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Six Months into Murphy’s Term, Senate Confirms Six Cabinet Members

One reason process lasted as long as it did: disagreements over school funding between Sweeney and Repollet, new commissioner of education

Zakiya Smith Ellis
Zakiya Smith Ellis, Secretary of Higher Education

Halfway through Gov. Phil Murphy’s first year, the Senate yesterday confirmed six key members of his Cabinet, ending an unusually drawn-out confirmation process punctuated by a dispute between the governor and Senate President Steve Sweeney.

The primary holdup involved the nominations of Lamont Repollet as commissioner of the Department of Education and Zakiya Smith Ellis as Secretary of Higher Education. Sweeney blamed the delay on differences in opinion about how to fund schools.

After an appearance before the Senate Budget Committee, where Repollet pledged to work with lawmakers to address concerns about school funding, some of those differences appeared to be smoothed out. He and Smith Ellis won approval from the Senate in its first session since the budget break.

Also approved were Catherine McCabe at the state Department of Environmental Protection, Diane Gutierrez-Scaccetti at the Department of Transportation, Marlene Caride at the Department of Banking and Insurance, and Christine Norbut Beyer at the Department of Children and Families.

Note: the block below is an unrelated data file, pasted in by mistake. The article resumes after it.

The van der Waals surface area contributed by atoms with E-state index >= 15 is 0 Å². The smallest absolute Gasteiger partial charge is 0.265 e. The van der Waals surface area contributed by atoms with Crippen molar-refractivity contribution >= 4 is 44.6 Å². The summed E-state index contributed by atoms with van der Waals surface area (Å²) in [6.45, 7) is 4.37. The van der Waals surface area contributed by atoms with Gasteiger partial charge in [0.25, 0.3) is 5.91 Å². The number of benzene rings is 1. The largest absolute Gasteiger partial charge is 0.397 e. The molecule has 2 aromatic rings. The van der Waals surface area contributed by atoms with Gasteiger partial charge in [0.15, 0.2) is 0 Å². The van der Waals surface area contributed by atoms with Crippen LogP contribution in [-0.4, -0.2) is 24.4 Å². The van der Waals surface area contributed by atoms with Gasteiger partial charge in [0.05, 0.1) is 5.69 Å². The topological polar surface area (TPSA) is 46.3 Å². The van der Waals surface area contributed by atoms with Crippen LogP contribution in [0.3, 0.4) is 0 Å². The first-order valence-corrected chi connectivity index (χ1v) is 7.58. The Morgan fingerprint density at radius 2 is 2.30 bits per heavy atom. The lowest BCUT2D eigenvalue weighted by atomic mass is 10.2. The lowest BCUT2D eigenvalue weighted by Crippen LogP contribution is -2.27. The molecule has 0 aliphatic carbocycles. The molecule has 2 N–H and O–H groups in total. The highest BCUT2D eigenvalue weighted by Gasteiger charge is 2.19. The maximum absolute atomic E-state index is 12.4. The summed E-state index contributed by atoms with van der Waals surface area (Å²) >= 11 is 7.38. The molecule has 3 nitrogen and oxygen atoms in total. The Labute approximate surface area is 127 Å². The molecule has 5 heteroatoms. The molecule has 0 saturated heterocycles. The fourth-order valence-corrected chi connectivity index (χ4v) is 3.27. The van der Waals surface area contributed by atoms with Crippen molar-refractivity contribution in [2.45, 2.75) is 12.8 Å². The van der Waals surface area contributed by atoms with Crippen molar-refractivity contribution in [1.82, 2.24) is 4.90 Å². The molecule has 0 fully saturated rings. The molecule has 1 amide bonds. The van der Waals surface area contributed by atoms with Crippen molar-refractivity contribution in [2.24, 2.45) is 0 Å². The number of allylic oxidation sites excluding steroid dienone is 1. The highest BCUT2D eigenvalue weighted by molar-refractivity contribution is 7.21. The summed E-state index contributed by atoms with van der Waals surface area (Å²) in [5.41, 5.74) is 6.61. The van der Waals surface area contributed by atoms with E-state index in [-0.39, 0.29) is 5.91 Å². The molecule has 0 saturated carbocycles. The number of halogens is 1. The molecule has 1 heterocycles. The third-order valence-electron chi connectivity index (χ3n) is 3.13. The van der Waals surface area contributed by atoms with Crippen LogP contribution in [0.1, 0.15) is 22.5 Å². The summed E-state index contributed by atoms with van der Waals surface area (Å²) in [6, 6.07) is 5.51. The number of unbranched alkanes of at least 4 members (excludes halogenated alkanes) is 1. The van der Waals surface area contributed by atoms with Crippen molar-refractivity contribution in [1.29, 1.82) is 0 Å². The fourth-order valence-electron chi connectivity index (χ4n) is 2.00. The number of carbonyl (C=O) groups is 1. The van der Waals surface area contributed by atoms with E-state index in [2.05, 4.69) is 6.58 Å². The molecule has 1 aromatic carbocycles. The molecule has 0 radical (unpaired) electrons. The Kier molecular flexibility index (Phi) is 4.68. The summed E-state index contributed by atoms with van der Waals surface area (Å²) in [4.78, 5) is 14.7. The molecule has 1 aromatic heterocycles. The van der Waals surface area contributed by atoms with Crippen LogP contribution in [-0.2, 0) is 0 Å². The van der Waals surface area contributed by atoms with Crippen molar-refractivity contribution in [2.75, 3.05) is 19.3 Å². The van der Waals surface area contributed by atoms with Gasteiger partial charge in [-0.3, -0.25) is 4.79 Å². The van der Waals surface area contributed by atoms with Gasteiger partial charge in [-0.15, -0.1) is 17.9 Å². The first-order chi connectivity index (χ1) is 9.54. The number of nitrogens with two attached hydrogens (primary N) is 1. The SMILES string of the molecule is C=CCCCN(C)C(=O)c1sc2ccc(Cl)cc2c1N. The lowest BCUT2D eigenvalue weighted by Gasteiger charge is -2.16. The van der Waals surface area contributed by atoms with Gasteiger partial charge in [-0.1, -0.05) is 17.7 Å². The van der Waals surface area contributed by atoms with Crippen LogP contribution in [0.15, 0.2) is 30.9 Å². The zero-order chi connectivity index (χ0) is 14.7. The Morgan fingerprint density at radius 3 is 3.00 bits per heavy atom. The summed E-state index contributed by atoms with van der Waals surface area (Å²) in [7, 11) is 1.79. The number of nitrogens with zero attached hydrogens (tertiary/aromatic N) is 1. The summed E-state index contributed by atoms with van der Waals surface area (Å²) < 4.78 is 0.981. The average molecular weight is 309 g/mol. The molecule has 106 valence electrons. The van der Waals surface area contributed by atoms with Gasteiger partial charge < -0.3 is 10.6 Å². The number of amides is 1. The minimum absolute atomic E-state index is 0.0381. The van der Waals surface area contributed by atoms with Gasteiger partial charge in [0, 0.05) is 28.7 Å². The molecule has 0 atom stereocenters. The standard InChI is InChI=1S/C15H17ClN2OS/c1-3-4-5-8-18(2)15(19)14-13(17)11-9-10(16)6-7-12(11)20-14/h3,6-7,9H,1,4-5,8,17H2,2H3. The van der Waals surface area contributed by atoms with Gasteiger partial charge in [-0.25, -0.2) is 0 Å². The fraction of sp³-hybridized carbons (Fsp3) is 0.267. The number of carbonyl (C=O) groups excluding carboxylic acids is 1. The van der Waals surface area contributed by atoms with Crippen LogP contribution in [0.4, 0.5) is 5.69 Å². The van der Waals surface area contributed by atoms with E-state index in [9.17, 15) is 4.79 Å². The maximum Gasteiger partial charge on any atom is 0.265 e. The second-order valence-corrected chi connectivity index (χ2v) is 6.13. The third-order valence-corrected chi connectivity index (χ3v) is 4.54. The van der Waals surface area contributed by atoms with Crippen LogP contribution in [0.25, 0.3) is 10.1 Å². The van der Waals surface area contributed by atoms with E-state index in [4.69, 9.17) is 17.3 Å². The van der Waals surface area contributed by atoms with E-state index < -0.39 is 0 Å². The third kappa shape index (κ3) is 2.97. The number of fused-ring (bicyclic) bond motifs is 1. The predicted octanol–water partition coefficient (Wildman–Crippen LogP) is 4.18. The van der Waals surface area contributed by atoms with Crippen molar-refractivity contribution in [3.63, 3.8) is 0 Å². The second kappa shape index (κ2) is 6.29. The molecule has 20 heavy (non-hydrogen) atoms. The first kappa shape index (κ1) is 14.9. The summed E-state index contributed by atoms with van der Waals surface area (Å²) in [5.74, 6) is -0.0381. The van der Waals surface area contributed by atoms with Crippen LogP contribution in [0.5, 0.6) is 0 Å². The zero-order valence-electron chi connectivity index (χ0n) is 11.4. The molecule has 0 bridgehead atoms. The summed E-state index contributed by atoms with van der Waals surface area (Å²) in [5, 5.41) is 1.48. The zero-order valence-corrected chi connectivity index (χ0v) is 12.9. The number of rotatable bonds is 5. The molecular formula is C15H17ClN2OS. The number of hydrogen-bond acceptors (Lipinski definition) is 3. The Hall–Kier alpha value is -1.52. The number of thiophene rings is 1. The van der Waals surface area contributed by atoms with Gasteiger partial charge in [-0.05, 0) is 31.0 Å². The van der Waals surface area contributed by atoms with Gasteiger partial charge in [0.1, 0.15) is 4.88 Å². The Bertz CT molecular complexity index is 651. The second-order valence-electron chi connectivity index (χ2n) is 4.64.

The action leaves only the job of superintendent of the New Jersey State Police unfilled, according to Dan Bryan, the governor’s spokesman. Col. Patrick J. Callahan, acting superintendent, has been nominated to the post, but has yet to be confirmed.

“I couldn’t be more pleased to have these six stellar individuals leading key departments across state government,’’ said Murphy in a statement from his press office. “Each has a distinctive role to play on this team, and I look forward to continuing our work together in ensuring we have a stronger and fairer New Jersey for all of our residents.’’

The confirmations brings to 11 the number of women serving in cabinet-level posts, a record that Murphy has touted as being the most diverse in New Jersey’s history.

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